Exploring all things .NET and beyond...

Fixing the WCF 'The remote server returned an error: (415) Unsupported Media Type.HTTP GET' Error

Recently I was building a typical WCF service hosted in IIS on Windows7 using VS.NET 2010 (I have done this several times). Every time I either tried to start the service within VS.NET locally, or actually consume the installed IIS instance on my local machine I would get the following error:

"Error: Cannot obtain Metadata from http://localhost:3509/MyNetworkingService.svc The remote server returned an error: (415) Unsupported Media Type.HTTP GET Error"

I thought I had tried everything with the configuration; had all my "i" 's dotted and my "t" 's crossed. Plus the (415) Unsupported Media Type portion of the message was really throwing me off the proper path to fix the issue. The problem and the fix? A spelling mistake in the name of the service within the .config file. Fixing it was as easy as copying the properly assigned service name from the .svc Markup and into the .config file.

I had the word 'Networking' in my service name, and I spelled it 'Netwoking'. They were so close visually that it didn’t present itself immediately. As many services as I have created and still made a rookie mistake. A nice "Your service name and configuration service name don't match" message would have been nicer than a (415) Unsupported Media Type error, but no big deal it was my mistake.

The real lesson learned for the future - just be safe and copy the name used in the markup of the .svc file (you can get to this by right-clicking the .svc file in Solution Explorer and selecting "View Markup") and paste it into the .config. Below is a working template for a barebones WCF service hosted in IIS using "basicHttpBinding":


<system.serviceModel>
<services>
<service name="MyNetworkingService.NetworkingService"
behaviorConfiguration="ServiceBehavior">
<endpoint address=""
binding="basicHttpBinding"
contract="MyNetworkingService.INetworkingService" />

<endpoint address="mex"
binding="mexHttpBinding"
contract="IMetadataExchange" />
<!--When hosting a WCF service in IIS, you don't need to specify a base address nor an endpoint,
because the Endpoint will simply be the Virtual Path that your service points to.-->

</service>
</services>
<behaviors>
<serviceBehaviors>
<behavior name="ServiceBehavior">
<!-- To avoid disclosing metadata information, set the value below
to false and remove the metadata endpoint above before deployment -->
<serviceMetadata httpGetEnabled="true"/>
<!-- To receive exception details in faults for debugging purposes,
set the value below to true. Set to false before deployment to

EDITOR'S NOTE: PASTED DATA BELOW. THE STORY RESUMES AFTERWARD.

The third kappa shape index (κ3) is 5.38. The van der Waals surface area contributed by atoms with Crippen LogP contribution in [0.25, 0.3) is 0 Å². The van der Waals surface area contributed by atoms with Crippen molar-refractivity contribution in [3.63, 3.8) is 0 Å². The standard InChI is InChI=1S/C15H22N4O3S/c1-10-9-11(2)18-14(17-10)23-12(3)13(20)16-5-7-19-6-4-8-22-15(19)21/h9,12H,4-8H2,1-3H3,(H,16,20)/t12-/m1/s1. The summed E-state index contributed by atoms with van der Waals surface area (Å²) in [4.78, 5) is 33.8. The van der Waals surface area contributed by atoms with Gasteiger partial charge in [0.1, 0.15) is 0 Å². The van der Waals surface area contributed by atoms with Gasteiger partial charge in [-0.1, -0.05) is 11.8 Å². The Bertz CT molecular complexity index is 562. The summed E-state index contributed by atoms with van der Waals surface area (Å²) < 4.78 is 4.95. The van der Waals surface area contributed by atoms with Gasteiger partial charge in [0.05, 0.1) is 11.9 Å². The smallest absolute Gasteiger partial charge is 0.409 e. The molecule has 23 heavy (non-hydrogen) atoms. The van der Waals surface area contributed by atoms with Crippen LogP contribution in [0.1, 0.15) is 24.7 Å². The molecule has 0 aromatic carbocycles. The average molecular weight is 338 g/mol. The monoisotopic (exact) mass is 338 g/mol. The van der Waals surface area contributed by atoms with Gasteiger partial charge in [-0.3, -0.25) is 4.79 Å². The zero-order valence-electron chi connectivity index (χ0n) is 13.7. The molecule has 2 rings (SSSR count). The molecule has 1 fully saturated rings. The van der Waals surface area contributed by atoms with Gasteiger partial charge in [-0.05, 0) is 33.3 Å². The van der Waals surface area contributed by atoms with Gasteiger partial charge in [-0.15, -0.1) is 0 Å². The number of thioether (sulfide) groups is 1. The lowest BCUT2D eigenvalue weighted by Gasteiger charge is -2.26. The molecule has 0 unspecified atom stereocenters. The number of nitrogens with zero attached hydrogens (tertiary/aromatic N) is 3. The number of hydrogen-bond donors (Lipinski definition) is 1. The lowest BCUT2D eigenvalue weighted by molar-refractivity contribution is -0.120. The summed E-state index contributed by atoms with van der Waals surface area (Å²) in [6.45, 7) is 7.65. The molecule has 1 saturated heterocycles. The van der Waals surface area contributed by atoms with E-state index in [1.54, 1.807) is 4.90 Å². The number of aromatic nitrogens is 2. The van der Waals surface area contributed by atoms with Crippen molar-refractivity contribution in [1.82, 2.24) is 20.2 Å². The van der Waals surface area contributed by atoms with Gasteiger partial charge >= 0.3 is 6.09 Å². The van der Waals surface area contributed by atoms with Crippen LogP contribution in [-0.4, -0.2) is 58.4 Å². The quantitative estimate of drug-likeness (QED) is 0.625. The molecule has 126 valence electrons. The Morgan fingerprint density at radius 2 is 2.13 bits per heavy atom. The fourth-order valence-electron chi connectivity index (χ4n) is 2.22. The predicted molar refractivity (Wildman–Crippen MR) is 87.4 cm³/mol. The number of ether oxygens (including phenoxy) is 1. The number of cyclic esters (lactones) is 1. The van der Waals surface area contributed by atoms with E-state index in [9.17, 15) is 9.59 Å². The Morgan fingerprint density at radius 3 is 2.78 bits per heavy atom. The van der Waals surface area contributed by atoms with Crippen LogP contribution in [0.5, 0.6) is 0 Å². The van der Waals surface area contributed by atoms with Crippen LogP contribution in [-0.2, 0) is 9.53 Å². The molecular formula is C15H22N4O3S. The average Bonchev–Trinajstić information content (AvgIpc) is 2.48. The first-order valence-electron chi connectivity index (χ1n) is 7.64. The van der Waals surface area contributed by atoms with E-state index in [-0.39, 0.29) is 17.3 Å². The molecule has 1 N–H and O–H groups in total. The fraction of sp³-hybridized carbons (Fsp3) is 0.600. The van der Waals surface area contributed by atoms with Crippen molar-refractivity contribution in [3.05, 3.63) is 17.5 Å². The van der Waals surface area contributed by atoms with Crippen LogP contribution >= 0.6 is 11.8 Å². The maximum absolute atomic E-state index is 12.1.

avoid disclosing exception information -->
<serviceDebug includeExceptionDetailInFaults="false"/>
</behavior>
</serviceBehaviors>
</behaviors>
</system.serviceModel>

10 comments:

Anonymous said...

Allen, your post saved my butt today! Thanks.

Madman said...

I had the same issue and indeed it was stupid misprint. Thanks :)

Anonymous said...

THANK YOU!!!

Anonymous said...

I have solved my problem same like shown in this blog.....
Thank you

Anonymous said...

Thanks!

Anonymous said...

5 day finding how resolve my problem , and you save my job jajajaja thanks man

Anonymous said...

Allen, you made my day! Thanks for that!

Anonymous said...

Oujeeee......thanks a lot man, it helps me :)

Anonymous said...

Brilliant. Didn't realise that "MyNetworkingService" is actually referring to my namespace.

Sotiris Leventis said...

I came across this question when troubleshooting this error, so I thought I would help the next person who might come through here. I ran into this error when at some point I had to take over an existing solution which was utilizing WSE and MTOM encoding. It was a windows client calling a web service.

To the point, the client was calling the web service where it would throw that error.
Something that contributed to resolving that error for me was to check the web service proxy class that apparently is generated by default to inherit from System.Web.Services.Protocols.SoapHttpClientProtocol.
Essentially that meant that it didn't actually use WSE3.

Anyhow I manually edited the proxy and changed it to inherit from Microsoft.Web.Services3.WebServicesClientProtocol.

BTW, to see the generated proxy class in VS click on the web reference and then click the 'Show All Files' toolbar button. The reference.cs is da place of joy!

Hope it helps.

Post a Comment